If your client asks for a discount, you may maintain the price quoted but offer an add-on service (a thank you letter, for example) or lower the price while removing a part of the service package. Be professional and transparent about the rates, offer several options, and show understanding that the client may need time to reflect on the offer.

3) Lead with clarity and flexibility about your services.

Be clear about your full range of services, recommend the right package or several package options for each client’s needs, and give them the freedom to select the combination that they want. Offering flexibility helps to build trust and shows your cooperative approach. It’s a partnership and your client should have enough space to define their needs and timing.

4) Be prepared to support your clients before and after the service.

Some clients may turn to you with more questions than others. Start by appreciating the trust they have in you and offer complete and precise information. Never withhold significant information that a client could use to advance in their career.

To streamline the time commitment, have useful additional resources ready to direct your clients toward. These can include colleagues’ podcast episodes, association articles, or any other current industry information your client can learn in under one hour. Offer free content (your blog, LinkedIn articles, or a booklet) to help clients who are hesitant to buy your service or are not sure how to use their new résumé after they have worked with you. Organize your existing published content so you can easily point people to it, as needed.

5) Be responsive.

Our services are time-sensitive as clients may feel anxiety and pressure to land a new job. Show empathy to those who may need more time to recuperate after disappointments and to define their next steps. Others are eager to start applying right away. In every case, let clients know what to expect in terms of your availability. Be clear about the deadlines early on. List your delivery times on your website and other promotional materials and, if applicable, mention any exceptions to a client individually.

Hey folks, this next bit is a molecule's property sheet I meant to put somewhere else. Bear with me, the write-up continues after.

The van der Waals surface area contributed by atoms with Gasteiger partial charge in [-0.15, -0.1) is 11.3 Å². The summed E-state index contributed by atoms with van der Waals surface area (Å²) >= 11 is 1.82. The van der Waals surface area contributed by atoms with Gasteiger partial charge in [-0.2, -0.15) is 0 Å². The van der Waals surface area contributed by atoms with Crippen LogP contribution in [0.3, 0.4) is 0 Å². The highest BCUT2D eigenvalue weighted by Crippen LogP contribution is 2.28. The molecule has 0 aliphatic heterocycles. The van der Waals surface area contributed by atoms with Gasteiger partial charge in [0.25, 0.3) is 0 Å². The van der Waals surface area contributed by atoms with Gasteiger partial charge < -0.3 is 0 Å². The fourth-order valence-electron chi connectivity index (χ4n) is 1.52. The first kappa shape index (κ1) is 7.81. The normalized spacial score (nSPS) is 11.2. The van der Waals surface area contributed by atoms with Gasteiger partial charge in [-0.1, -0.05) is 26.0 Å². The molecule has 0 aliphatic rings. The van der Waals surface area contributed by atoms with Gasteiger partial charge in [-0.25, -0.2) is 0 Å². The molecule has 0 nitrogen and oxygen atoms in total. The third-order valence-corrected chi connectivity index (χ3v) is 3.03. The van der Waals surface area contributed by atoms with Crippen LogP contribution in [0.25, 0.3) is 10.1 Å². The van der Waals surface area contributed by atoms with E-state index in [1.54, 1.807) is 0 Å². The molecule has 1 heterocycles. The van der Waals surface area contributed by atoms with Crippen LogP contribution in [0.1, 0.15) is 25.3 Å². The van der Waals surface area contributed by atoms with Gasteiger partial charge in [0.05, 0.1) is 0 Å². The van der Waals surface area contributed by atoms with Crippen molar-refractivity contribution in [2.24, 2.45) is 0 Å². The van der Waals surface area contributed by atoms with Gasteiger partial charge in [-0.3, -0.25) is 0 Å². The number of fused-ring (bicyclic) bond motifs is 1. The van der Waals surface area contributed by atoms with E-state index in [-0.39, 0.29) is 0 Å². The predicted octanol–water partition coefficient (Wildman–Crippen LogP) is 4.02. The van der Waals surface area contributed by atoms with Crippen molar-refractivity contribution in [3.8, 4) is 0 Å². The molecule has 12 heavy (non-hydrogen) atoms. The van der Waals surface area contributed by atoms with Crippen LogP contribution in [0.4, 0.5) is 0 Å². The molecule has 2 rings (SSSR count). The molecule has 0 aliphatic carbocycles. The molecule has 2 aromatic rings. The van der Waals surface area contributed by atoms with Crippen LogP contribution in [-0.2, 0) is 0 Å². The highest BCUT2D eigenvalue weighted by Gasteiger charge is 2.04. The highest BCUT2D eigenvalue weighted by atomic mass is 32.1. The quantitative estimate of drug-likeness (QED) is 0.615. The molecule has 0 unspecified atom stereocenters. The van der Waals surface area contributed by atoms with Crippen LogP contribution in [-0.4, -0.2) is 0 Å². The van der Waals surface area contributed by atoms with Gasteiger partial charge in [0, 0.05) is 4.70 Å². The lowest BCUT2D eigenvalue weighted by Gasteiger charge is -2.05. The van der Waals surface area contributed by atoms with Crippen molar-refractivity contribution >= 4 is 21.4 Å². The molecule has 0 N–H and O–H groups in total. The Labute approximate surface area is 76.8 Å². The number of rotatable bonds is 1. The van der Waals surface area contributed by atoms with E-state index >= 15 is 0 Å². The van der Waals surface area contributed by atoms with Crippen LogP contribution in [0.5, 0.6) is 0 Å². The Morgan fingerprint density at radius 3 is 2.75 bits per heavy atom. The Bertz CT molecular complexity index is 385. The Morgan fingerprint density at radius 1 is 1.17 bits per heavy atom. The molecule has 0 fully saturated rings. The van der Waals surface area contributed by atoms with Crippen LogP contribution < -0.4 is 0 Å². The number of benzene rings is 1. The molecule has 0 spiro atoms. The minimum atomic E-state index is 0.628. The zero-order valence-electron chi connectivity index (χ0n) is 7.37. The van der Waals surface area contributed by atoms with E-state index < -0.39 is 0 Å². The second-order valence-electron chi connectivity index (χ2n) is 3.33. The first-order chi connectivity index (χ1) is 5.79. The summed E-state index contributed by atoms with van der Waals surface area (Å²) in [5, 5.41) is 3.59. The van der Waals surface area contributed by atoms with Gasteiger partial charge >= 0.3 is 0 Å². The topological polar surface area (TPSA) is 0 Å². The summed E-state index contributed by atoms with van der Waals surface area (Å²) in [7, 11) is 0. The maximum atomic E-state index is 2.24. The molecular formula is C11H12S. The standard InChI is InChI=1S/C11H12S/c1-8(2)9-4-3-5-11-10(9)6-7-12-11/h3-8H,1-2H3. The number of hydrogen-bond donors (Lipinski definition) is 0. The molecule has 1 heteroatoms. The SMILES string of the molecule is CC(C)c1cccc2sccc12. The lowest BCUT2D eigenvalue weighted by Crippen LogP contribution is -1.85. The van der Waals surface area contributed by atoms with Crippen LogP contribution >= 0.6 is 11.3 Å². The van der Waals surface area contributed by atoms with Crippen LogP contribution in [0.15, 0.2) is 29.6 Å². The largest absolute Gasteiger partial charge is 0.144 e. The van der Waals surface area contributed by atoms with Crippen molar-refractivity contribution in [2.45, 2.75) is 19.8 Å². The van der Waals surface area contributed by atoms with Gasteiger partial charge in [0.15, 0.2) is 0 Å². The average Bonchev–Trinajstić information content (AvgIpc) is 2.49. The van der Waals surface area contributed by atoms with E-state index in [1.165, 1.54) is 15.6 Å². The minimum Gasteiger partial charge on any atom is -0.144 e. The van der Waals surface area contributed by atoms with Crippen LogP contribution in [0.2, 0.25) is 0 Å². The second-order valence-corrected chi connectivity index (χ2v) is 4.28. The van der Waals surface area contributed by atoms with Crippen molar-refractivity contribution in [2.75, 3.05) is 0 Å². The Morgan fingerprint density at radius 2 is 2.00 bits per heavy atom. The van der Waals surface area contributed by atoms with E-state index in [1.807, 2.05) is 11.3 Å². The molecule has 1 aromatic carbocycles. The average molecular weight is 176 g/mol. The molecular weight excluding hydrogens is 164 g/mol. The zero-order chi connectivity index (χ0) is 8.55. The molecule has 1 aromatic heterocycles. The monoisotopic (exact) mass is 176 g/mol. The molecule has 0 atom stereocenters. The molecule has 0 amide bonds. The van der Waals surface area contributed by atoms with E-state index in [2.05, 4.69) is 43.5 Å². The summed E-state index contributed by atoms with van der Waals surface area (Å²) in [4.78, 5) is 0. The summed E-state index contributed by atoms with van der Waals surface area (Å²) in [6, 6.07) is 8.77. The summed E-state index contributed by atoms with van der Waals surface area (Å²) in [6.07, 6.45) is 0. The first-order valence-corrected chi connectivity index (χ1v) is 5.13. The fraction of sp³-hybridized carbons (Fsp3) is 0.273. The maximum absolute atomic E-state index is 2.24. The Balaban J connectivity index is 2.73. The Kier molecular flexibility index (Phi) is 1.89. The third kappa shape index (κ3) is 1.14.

If you see that a client has become over-reliant on your help, frame your advice as a reminder to them to become independent — for their own good — in a particular skill. For example, they could focus on improving their cover letter writing skills or practice articulating their networking messages in fewer words. Remind them of their power and control in the process!

In Conclusion: The Benefits of Practicing Empathy in Career Services

I am always aware that my clients are trusting me with crucial — often personal and intimate — components of their lives and identity: their dreams; financial well-being; vulnerability if rejection, bias, or job loss are involved; and professional fulfillment and the impact it has on their families and mental and physical health. When we guide our clients, we have a tangible impact on all of those areas. Showing empathy in career services helps us to relate more readily and effectively to others — it’s an invaluable bonus to the practical guidance we deliver.

Our goal is to create an environment where clients are heard, the complexity of the factors in their lives is acknowledged, and tools are offered to give them confidence, power, and a respectful partnership with a career professional — thereby creating a model for their subsequent interactions with interviewers and employers.

Tanya Mykhaylychenko is a résumé writer with a background in university teaching and IT staffing. She is a member of Career Professionals of Canada and ACES: The Society for Editing. To learn more about Tanya’s practice and career history, please visit her website or connect with her on LinkedIn. 

Photo by racorn on 123RF

 

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A big yes to approaching clients with empathy and I’d add, a certain spirit of generosity. Not in terms of adjusting our fees so much as in a feeling of goodwill.

One of the best ways to continue developing a client relationship is to offer support – in the way of answers to typical job search questions – after the project is done. Very few will need tons of support and others never ask a thing. Most might write once or twice with a question, so the cost in terms of time is not necessarily something to worry about. But knowing that you’ve offered keeps the door open.

Great article that clearly demonstrates how empathy and a spirit of goodwill fit in career services.

Thank you for your comment, Stephanie. Exactly — keeping the door open is the way to fully support our clients. This is also how we learn more about their experience to hone our skills.